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WorldCom’s external auditors during and before the fraud were Ather Anderson
LLP. and KPMG. Ather Anderson is blamed for having the bigger share for the downfall of
WorldCom. Ather Anderson was once one of the big five accounting firms and performed
auditing tax and consulting services for large co-corporations. The firm was founded in
1913 by Ather Anderson & Clarence Delany as Anderson, Delany & company 1. The firm
changed its name to Anderson & co in 1918.


Ather Anderson LLP
On June 15 2001 Anderson was convicted of obstruction of justice for shredding
documents related to its audit of Enron resulting in the Enron scandal. This indictment
put a spotlight on its faulty audits of other companies most notably sunbeam and
WorldCom. The subsequent bankruptcy of WorldCom then led to a series of other cases
against Anderson. Arthur Andersen was accused of failing to protect investors. The
accounting firm issued an audit opinion on WorldCom with an “intend to deceive,
manipulate or defraud” 2
To date Anderson has not been formally dissolved nor has it declared bankruptcy.
Ather Anderson is a good example of what happens when accountants get so intertwined
with their clients that the thin line is often blurred. The accounting firm becomes so
involved with its client such that it would most of the time turn a blind eye to any fraud.

After WorldCom fired Anderson auditors after its role in the down fall of enroll corp.
and other firms like Adelphia communications it appointed KPMG as its new auditor in
may of 2002. KPMG would later be accused in a report by Richard Thornburgh of its
flawed tax advice to WorldCom now MCI. The report said the company had avoided state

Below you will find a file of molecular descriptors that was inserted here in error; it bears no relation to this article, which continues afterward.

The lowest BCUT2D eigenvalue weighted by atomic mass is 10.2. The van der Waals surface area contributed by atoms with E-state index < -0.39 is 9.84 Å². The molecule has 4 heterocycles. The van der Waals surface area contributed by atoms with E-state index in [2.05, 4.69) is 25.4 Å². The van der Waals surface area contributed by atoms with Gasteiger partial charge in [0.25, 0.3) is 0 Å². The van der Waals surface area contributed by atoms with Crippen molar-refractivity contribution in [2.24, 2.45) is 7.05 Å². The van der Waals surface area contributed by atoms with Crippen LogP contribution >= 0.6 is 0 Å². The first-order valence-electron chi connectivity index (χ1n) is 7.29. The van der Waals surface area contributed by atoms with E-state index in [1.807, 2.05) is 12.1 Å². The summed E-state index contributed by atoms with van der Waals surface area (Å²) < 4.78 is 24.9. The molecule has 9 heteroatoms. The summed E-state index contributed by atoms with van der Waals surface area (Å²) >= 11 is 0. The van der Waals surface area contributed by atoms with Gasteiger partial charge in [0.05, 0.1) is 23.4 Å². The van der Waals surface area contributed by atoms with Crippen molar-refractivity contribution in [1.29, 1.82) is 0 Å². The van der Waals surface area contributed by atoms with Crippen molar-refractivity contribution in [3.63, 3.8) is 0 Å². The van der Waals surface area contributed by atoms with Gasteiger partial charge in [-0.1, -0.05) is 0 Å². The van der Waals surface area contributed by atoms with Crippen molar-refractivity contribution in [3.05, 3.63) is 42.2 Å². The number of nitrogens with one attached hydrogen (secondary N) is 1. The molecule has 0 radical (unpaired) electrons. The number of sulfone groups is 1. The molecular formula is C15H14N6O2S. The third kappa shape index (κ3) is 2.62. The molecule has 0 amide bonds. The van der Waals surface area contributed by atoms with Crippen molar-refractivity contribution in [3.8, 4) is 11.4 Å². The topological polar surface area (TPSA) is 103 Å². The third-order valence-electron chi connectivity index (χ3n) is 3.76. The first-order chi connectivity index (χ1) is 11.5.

taxes by charging subsidiaries more than 12 million in royalties in over 4 years. Richard
Thornburgh’s report also accused KPMG of failure to warn WorldCom on the risks of its
strategies "may constitute negligence". KPMG hit back saying “the accusations were
simply wrong” Mr. Farrell Malone had been assigned by KPMG as the engaging partner
on this audit.3

Ather Anderson challenging status quo by Mary virgin more, john Crompton
New York state comptroller Allen Hevesy

Prior to May 16th 2002 Anderson LLP audited the company’s 2001 financial statements
and reviewed the company’s first quarter 2002 financial statements. During this period
Anderson’s partner on WorldCom’s audits was Mel Dick. Anderson gave an unqualified
opinion on the company’s 2001 financial statements following its audits. On February 6,
2002, the Audit Committee met with Andersen to discuss Andersen's audit of the
Company's consolidated results of operations and financial position as of and for the
year ended December 31, 2001. Andersen's presentation4 noted, among other things:
1) There were no significant or unusual transactions, or material transactions in
controversial or emerging areas for which there was a lack of authoritative
guidance or consensus.
2) Andersen had assessed the Company's key accounting practices to determine
whether management had adequate controls to prevent a material error in the
financial statements as a result of a failure to properly record data in the
general ledger.
3) It was Andersen's assessment that the Company's processes for line cost
accruals and for capitalization of assets in Plant, Property & Equipment accounts
were effective.
4) It was Andersen's assessment that the Company's process for formulating
judgments and estimates for accrued line costs was effective, noting that line
costs as a percentage of revenue had remained flat at 41.9% on a YTD basis.